Generally, arthritis occurs in middle-aged to older dogs of all breeds. However, there are other immune-mediated diseases that are specifically observed in certain breeds or health conditions. If you are wondering if your dog is prone to any of these, we suggest taking a quick trip to your trusted veterinarian.
There is indeed a higher risk of arthritis among older dogs. But keep in mind that genetics is also a factor, as well as injuries or other environmental factors.
Oftentimes, the breeds affected by dog arthritis are large or even giant breeds because their joints have more weight to bear. These breeds include German shepherds, golden and Labrador retrievers, Alaskan Malamute, and others. However, there are some small dogs like dachshunds who are also at risk.
Being overweight or even athletic, despite their breed, have a higher risk to develop arthritis. Usually, this is because their joints experience more physical activity - thus hastening the wear and tear of the joints. Cartilage plays an important role and it is produced naturally among young dogs. It strengthens your dog's condition and keeps them agile so they can be active without any problems or joint issues.
This simply highlights the need to keep a healthy lifestyle for your dog. It sounds like a lot of work, but it will surely go a long way. The recommended minimum exercise for dogs is at least 30 minutes every day, but if your dog is very active, why not spend more time playing? It not only stimulates their mobility but their mind and social skills are being developed as well.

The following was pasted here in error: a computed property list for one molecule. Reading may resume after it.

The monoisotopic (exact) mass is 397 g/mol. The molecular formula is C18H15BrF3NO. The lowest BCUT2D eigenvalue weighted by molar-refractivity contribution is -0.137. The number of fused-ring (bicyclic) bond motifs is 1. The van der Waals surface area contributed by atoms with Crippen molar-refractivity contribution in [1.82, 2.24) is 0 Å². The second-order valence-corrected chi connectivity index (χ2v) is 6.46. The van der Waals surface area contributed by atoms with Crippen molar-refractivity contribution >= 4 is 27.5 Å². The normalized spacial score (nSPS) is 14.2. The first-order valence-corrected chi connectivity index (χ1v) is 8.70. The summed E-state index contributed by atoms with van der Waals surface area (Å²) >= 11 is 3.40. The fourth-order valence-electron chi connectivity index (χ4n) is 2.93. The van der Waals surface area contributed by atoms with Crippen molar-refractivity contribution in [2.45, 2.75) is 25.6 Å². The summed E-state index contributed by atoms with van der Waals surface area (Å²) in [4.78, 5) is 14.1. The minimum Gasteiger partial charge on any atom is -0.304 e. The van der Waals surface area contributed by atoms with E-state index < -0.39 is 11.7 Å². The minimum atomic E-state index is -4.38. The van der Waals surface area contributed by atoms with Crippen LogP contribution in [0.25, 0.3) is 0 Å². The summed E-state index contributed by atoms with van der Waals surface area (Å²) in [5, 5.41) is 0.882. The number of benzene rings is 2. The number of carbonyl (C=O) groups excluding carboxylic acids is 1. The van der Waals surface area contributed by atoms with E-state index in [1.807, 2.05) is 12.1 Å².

But if you do find your dog exhibiting symptoms of osteoarthritis, don't worry. There are many joint supplements available, with natural ingredients to repair joints and even aid in pain relief.
This is where chondroitin and glucosamine for dogs come in.
What is Glucosamine?
Glucosamine is a naturally occurring compound in our bodies, and it is most popular for being an effective remedy against arthritic pain. There are other natural substances also known as chondroprotective agents which are used to treat arthritis in dogs, horses, and even humans.
Glucosamine for dogs is known to:
- Relieve joint pain
- Aid in recovery from joint surgery
- Treat spinal disc injury
- Improve overall physical health, especially for performance dogs